Friday, December 6, 2013

Purposeful Isolation vs. Complacency

I know we talked about this a bit in class regarding the conclusion, but I wanted to talk about it a little more. I personally think Voltaire wanted to present the complacency like that of the sailor who let Jacques drown as something different from the old man's shunning of the the rest of the world. I disagree with this view. I really don't see how they are very different, especially since both approaches lead to inaction, which then leads to no one stopping others from suffering. If both lead to suffering of others, how is purposeful ignorance any better than complacency? Candide's little group may be able to find something like happiness, but if they don't share that happiness with others, how are they any less greedy than they were when they were seeking material wealth?


Amy Clement said...

Although the ending of the novella does seem to contradict much of Voltaire's stance on complacency, I do see the incident with the sailor and the garden as different. The sailor was completely aware of the suffering his inaction would cause, yet still chose to do nothing. The group, while technically not using their free will to combat the evil in the world, are focusing their energy on the garden, but their inaction does not directly cause the suffering of anyone else.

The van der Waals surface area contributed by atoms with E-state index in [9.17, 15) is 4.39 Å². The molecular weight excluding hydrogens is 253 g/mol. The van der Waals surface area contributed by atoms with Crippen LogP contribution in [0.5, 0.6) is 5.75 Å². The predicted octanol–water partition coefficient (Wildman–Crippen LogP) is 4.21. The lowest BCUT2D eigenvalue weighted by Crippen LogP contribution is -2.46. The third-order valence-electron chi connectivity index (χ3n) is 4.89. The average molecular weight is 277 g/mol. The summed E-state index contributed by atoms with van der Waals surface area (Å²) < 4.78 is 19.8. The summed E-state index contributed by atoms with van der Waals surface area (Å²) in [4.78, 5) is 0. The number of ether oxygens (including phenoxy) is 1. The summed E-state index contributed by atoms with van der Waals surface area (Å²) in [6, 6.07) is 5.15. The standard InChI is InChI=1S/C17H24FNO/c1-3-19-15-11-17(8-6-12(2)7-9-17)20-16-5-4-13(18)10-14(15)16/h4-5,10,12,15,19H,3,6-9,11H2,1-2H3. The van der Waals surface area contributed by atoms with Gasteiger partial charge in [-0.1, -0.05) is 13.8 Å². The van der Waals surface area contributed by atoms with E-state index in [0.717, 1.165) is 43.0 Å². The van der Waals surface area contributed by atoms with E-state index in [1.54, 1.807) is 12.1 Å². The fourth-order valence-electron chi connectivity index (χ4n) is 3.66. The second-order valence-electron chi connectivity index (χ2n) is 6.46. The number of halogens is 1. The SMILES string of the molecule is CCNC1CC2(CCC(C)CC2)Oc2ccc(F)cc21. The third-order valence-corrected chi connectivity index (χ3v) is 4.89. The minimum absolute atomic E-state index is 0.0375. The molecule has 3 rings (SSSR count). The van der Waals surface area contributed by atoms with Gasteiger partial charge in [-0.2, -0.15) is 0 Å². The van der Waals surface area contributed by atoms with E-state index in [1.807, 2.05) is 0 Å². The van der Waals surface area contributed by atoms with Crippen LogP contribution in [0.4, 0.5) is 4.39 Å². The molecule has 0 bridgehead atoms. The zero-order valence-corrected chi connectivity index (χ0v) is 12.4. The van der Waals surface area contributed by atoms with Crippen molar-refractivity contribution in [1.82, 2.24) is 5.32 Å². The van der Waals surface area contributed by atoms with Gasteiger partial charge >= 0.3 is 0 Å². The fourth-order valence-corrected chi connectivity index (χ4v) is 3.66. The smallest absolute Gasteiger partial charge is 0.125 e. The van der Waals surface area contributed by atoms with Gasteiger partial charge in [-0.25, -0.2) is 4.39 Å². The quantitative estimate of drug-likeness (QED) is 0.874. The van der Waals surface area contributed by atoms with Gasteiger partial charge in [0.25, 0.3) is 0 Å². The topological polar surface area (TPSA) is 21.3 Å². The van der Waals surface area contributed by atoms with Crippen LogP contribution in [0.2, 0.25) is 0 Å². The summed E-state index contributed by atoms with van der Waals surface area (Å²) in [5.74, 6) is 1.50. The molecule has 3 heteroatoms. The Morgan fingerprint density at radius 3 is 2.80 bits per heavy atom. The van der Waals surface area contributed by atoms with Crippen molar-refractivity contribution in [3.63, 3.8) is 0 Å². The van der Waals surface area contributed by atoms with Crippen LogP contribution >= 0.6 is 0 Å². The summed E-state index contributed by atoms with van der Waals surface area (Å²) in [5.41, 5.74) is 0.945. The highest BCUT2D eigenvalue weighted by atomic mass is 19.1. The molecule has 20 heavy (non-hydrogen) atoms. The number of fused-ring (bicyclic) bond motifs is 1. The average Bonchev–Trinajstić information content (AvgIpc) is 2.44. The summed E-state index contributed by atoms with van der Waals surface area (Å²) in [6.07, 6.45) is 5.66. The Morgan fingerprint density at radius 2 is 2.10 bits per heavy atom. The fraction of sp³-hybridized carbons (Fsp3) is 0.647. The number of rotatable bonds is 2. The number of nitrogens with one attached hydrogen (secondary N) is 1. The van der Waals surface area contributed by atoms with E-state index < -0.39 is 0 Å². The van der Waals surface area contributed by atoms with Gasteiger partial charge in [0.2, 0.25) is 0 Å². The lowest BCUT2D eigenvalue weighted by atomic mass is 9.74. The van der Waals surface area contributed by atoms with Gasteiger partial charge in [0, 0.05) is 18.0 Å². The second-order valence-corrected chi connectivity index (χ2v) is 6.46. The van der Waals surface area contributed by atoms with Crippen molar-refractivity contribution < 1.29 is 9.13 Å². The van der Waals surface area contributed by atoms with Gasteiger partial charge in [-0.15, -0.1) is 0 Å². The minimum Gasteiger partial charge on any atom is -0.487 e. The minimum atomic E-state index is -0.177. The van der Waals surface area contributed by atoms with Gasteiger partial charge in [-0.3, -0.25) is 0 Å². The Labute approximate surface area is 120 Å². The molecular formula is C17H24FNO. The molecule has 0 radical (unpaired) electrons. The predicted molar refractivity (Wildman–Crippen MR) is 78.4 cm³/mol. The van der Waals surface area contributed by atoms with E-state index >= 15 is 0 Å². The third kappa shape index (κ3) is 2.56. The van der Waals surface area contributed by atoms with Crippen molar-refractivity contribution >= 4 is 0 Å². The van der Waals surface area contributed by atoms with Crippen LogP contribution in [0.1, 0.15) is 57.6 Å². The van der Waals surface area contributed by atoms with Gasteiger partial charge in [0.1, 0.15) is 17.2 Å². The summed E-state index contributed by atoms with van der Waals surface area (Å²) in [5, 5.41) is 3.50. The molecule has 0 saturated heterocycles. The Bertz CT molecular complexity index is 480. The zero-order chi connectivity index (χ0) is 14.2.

Miranda Martinez said...

This is a good point. I agree with Amy. Although the group remains focused on their garden, they do not cause any suffering to anyone around them. Isolated ignorance doesn't necessarily mean complacency. However, I do think Voltaire suggests humans shouldn't get involved at the very end, which does seem quite complacent.